Six Revelations Provoked by Theater-Screening The Wizard of Oz

Oh you can say there’s nothing to be gained by seeing The Wizard of Oz on the big screen of a real theater, and you can say we knew all these things before, and you can say a big screen at home is big enough for anything we want to see. But with the principle in mind that knowledge of something from a little picture is different from knowledge of that same thing from a big picture, and in the spirit of refreshing the familiar, here are just six thoughts I had while watching, for the first time in a theater, a movie we’ve all seen dozens of times before.

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Ebert and Writing

  • “Eventually you’ll know more than I do, and then you can have the job.” Roger Ebert.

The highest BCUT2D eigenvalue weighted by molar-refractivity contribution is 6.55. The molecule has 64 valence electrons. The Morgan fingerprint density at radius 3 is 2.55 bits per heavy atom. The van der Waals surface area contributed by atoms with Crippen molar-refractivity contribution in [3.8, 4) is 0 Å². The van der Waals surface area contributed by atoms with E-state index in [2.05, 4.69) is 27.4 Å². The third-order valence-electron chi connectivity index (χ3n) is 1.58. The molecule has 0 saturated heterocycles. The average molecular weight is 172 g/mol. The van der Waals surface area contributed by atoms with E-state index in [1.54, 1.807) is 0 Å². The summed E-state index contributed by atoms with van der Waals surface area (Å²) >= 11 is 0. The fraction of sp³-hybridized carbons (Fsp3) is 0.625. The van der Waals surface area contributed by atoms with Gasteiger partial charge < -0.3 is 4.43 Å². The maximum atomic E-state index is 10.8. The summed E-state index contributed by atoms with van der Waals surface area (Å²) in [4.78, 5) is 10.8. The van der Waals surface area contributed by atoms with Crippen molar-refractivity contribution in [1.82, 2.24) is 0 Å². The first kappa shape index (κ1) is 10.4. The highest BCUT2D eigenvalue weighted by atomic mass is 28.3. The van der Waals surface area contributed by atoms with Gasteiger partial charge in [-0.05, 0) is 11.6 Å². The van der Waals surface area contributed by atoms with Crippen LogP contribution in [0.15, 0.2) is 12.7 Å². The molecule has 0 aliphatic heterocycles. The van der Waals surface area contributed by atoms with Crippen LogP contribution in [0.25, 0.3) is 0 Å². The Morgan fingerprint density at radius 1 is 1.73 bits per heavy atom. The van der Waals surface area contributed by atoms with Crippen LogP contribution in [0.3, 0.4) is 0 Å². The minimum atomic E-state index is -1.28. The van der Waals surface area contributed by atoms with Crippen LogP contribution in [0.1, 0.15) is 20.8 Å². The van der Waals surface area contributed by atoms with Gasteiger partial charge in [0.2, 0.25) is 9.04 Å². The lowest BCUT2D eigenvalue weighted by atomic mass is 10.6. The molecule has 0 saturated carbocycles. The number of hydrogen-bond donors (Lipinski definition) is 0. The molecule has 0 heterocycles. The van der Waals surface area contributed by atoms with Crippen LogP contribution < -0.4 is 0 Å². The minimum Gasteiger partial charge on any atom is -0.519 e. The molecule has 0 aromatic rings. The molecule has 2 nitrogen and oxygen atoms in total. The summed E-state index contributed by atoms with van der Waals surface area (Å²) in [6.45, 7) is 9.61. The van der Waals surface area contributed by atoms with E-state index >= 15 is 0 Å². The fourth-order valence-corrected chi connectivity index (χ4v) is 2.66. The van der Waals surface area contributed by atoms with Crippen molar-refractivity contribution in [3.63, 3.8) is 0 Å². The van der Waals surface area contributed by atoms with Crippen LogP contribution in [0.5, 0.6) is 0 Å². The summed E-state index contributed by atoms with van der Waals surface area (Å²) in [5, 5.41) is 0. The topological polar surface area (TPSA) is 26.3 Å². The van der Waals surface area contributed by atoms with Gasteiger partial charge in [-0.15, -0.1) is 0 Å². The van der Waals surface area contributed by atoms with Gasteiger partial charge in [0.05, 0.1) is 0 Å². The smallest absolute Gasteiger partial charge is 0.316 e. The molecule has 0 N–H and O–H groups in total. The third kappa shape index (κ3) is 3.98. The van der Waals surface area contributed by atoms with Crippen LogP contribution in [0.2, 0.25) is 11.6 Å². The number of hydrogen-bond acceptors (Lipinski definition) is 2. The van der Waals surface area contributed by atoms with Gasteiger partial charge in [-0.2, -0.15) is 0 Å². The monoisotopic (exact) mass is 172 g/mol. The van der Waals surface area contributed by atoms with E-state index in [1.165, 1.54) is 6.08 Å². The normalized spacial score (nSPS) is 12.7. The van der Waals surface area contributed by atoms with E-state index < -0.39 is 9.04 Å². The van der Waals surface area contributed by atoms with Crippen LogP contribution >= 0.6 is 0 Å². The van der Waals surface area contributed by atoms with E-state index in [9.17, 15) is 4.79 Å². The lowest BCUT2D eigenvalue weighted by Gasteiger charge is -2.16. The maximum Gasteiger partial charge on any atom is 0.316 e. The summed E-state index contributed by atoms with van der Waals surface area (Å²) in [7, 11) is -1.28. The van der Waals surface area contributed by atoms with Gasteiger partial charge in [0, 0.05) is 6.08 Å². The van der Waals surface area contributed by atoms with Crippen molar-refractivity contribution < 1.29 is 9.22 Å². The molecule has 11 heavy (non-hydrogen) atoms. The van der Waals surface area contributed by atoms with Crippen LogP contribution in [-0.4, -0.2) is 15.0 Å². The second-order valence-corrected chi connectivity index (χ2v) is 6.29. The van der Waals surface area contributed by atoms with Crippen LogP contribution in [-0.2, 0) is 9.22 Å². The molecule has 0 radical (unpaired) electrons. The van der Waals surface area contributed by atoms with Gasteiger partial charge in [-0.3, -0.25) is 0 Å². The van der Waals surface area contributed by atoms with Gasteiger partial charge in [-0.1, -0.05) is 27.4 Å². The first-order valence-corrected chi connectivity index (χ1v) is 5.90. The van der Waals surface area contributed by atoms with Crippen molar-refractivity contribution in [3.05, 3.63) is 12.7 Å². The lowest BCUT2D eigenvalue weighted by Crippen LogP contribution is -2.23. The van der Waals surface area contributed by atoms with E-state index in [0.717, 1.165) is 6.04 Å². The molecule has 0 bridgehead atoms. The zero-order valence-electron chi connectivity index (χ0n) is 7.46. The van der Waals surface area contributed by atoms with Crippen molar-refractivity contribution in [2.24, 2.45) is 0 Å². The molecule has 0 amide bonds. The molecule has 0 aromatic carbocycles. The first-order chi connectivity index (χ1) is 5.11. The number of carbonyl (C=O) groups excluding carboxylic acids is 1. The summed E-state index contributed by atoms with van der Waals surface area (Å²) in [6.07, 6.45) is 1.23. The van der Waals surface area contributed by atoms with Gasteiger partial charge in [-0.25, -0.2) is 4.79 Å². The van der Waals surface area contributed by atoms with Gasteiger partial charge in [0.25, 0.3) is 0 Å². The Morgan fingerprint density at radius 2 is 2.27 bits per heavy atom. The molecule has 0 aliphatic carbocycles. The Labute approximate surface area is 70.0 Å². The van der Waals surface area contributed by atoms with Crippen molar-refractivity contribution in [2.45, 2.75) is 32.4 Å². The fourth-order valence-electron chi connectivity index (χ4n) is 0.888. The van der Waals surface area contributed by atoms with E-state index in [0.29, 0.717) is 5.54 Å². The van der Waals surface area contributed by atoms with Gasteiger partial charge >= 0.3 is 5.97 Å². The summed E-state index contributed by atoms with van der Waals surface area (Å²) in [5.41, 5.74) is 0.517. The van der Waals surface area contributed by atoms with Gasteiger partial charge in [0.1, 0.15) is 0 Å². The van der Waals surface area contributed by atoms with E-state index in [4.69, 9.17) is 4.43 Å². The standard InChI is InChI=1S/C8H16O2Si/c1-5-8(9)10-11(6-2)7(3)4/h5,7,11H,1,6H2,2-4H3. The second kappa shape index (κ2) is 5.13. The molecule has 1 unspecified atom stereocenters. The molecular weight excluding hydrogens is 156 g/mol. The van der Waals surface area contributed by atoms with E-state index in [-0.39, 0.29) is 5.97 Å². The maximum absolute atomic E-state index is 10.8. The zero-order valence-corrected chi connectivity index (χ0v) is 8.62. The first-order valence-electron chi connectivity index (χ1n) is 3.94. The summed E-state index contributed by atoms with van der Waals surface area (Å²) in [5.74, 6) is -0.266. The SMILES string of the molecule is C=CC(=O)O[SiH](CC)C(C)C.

This is from Ebert’s “A Memo to Myself and Certain Other Film Critics,” first published November 17, 1991 and included in the collection Awake in the Dark: The Best of Roger Ebert (432). In this brief essay, Ebert considers some of the tensions inherent in his writing, since his reviews are read by both general audiences and film experts. Another good line: “Writing daily film criticism is a balancing act between the bottom line and the higher reaches, between the answers to the questions (1) is this movie worth my money? and (2) Does the movie expand or devalue my information about human nature?” (Originally posted April 4, 2013)